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Number of holes bored per amp hour for 18-volt brushed drills.

Steve Conaway/CNET

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Number of holes drilled per amp hour for 12-volt brushed drills.

Steve Conaway/CNET

In the low-torque tests I took some screws — a ton of screws — and drove them into standard four-by-four construction lumber. Drive in as many as possible until the drill can no longer completely seat a screw; i.e. flush or slightly below flush with the lumber, then count. I use the same previously described method here, dividing by amp hour to get our final metric. The original tests for 12-volt drills used #8 2 1/2-inch screws, and the 18-volt tests use #9 3-inch screws.

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Number of screws driven per amp hour for 18-volt brushed drills.

Steve Conaway/CNET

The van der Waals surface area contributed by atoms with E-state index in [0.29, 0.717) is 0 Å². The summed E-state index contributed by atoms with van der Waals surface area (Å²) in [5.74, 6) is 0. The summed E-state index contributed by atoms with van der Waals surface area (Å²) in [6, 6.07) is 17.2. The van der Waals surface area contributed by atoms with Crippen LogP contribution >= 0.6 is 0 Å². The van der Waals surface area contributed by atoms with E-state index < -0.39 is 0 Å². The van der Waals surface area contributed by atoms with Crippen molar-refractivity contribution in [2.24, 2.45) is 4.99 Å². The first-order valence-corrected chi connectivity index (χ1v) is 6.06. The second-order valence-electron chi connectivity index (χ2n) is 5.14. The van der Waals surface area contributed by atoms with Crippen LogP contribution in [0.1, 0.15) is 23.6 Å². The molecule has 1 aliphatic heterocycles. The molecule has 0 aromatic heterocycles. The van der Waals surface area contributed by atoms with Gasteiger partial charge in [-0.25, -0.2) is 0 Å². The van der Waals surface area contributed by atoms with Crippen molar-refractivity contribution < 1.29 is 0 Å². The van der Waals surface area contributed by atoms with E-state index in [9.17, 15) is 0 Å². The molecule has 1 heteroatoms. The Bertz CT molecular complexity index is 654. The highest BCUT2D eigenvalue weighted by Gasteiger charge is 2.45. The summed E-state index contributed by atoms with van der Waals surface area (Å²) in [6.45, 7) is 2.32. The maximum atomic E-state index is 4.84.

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Number of screws driven per amp hour for 12-volt brushed drills.

Steve Conaway/CNET

Running the low-torque tests takes longer than the high-torque tests, so there’s more time to get the feel of the tools themselves. Generally speaking, the drills all feel like you’d expect, but there were a couple of features that stood out. On the 18-volt DeWalt, the hand grip feels small. This may actually be a benefit for some people, but for me, it was a little off-putting. I was also not a fan of the trigger on the 18-volt Ridgid. It felt like I had to pull the trigger farther back to reach max power than on other drills. This, over time, leads to a little extra hand cramping. Not ideal if you’re planning on using it for hours at a time.